Quarterly Swiss Monetary Policy Review: No Rate Change

June 16, 2011

As expected, Swiss National Bank policy-makers have retained a 0.0 – 0.75% target range for three-month Swiss LIBOR with a point estimate of 0.25%.  These have been the rate parameters since March 12, 2009 following cuts of 25 basis points in October 2008, 50 bps on November 6, 2008, 100 bps on November 20, 50 bps on December 11, and 25 bps in March 2009. 

The central bank targets CPI inflation at a ceiling of 2.0% and does not project a two-handle until the final quarter of 2013.  Inflation this quarter is just 0.5%.  Because of higher oil prices and import prices more generally, projected inflation for the second half of 2011 and first quarter of next year have been bumped up from forecasts made three months ago, but the path shows deceleration in 4Q11 and 1Q12.  Because of recent unexpected appreciation in the franc despite low interest rates, the forecast for inflation from the second quarter of 2012 onward has been reduced.  The new forecast, which assumes no changes in the central bank rate and medium-term stability in the exchange rate, shows on-year inflation decelerating from 1.4% next quarter to 0.9% in 2Q12 and then a slow incline to 1.0% in 3Q12, 1.2% in 4Q12, 1.4% in 1Q13, 1.6% in 2Q13, 1.8% in 3Q13, 2.2% in 4Q13 and 2.6% in 1Q14.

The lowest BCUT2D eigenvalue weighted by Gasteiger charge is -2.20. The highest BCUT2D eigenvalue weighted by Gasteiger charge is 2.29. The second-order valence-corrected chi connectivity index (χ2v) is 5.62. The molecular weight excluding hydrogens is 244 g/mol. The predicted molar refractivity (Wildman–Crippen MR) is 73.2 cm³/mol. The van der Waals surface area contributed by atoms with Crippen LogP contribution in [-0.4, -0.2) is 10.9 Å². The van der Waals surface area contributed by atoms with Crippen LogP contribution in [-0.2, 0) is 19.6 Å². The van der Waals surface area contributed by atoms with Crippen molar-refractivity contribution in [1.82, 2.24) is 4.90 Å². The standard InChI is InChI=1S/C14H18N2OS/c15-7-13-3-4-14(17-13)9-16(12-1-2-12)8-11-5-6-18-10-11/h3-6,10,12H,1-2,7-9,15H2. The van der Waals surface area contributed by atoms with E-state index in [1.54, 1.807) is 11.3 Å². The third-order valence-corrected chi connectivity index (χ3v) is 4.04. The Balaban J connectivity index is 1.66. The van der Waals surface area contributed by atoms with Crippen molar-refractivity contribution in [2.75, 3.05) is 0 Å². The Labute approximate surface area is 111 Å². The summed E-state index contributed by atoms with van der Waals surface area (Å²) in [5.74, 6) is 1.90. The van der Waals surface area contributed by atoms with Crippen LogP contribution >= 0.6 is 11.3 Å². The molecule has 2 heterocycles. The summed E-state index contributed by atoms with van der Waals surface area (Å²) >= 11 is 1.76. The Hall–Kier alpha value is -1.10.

The driving force behind the ultra-low Swiss interest rate policy is mounting concern about the impact of the rising franc.  From a low in 2010 of 1.1730 per dollar, the franc has soared as much as 41% to a recent high of 0.8322.  The Swissy also has gained ground against the euro, reaching 1.2005.  That’s a gain of 25% since Swiss officials last year abandoned intervention to keep the franc no stronger than 1.50 relative to the euro.  The new peaks against both the dollar and euro represent record highs.  While the central bank review retains a projected Swiss growth rate in 2011 of 2.0%, risks are skewed to the downside as a result of the currency’s strength. 

Swiss monetary officials, as they always do, concluded with a warning that “the current expansionary monetary policy cannot be maintained over the entire forecast horizon without compromising price stability in the long term.”  The new forecast indeed shows that if the key rate were to stay at 0.25%, inflation would exceed the 2.0% target ceiling by late 2013 and to rise at an accelerating pace from late 2013 onward.  Of course, they were warning the same thing back in 2009, and here in mid-2011, they still have not yet begun to normalize policy.

Copyright Larry Greenberg 2011.  All rights reserved.  No secondary distribution without express permission.



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